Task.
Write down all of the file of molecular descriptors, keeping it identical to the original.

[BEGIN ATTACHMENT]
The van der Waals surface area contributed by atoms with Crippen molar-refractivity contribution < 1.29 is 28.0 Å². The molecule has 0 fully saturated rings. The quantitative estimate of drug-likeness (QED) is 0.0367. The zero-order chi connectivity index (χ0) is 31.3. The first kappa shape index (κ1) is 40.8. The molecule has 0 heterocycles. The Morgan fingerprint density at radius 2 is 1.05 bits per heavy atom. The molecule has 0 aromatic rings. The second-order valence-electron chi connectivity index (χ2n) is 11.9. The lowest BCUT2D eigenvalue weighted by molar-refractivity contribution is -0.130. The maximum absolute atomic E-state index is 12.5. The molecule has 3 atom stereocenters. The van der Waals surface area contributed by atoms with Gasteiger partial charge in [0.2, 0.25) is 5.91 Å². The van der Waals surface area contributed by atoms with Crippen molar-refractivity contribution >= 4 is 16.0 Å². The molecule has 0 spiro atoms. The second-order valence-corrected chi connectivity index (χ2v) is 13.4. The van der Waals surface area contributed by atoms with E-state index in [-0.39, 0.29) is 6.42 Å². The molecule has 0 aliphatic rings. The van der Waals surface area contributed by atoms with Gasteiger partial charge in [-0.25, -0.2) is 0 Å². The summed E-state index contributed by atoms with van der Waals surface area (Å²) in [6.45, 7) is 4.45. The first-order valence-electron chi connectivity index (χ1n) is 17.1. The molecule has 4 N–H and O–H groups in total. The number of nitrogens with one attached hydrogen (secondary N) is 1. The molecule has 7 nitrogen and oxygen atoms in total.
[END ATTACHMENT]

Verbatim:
The van der Waals surface area contributed by atoms with Crippen molar-refractivity contribution < 1.29 is 28.0 Å². The molecule has 0 fully saturated rings. The quantitative estimate of drug-likeness (QED) is 0.0367. The zero-order chi connectivity index (χ0) is 31.3. The first kappa shape index (κ1) is 40.8. The molecule has 0 heterocycles. The Morgan fingerprint density at radius 2 is 1.05 bits per heavy atom. The molecule has 0 aromatic rings. The second-order valence-electron chi connectivity index (χ2n) is 11.9. The lowest BCUT2D eigenvalue weighted by molar-refractivity contribution is -0.130. The maximum absolute atomic E-state index is 12.5. The molecule has 3 atom stereocenters. The van der Waals surface area contributed by atoms with Gasteiger partial charge in [0.2, 0.25) is 5.91 Å². The van der Waals surface area contributed by atoms with Crippen molar-refractivity contribution >= 4 is 16.0 Å². The molecule has 0 spiro atoms. The second-order valence-corrected chi connectivity index (χ2v) is 13.4. The van der Waals surface area contributed by atoms with E-state index in [-0.39, 0.29) is 6.42 Å². The molecule has 0 aliphatic rings. The van der Waals surface area contributed by atoms with Gasteiger partial charge in [-0.25, -0.2) is 0 Å². The summed E-state index contributed by atoms with van der Waals surface area (Å²) in [6.45, 7) is 4.45. The first-order valence-electron chi connectivity index (χ1n) is 17.1. The molecule has 4 N–H and O–H groups in total. The number of nitrogens with one attached hydrogen (secondary N) is 1. The molecule has 7 nitrogen and oxygen atoms in total.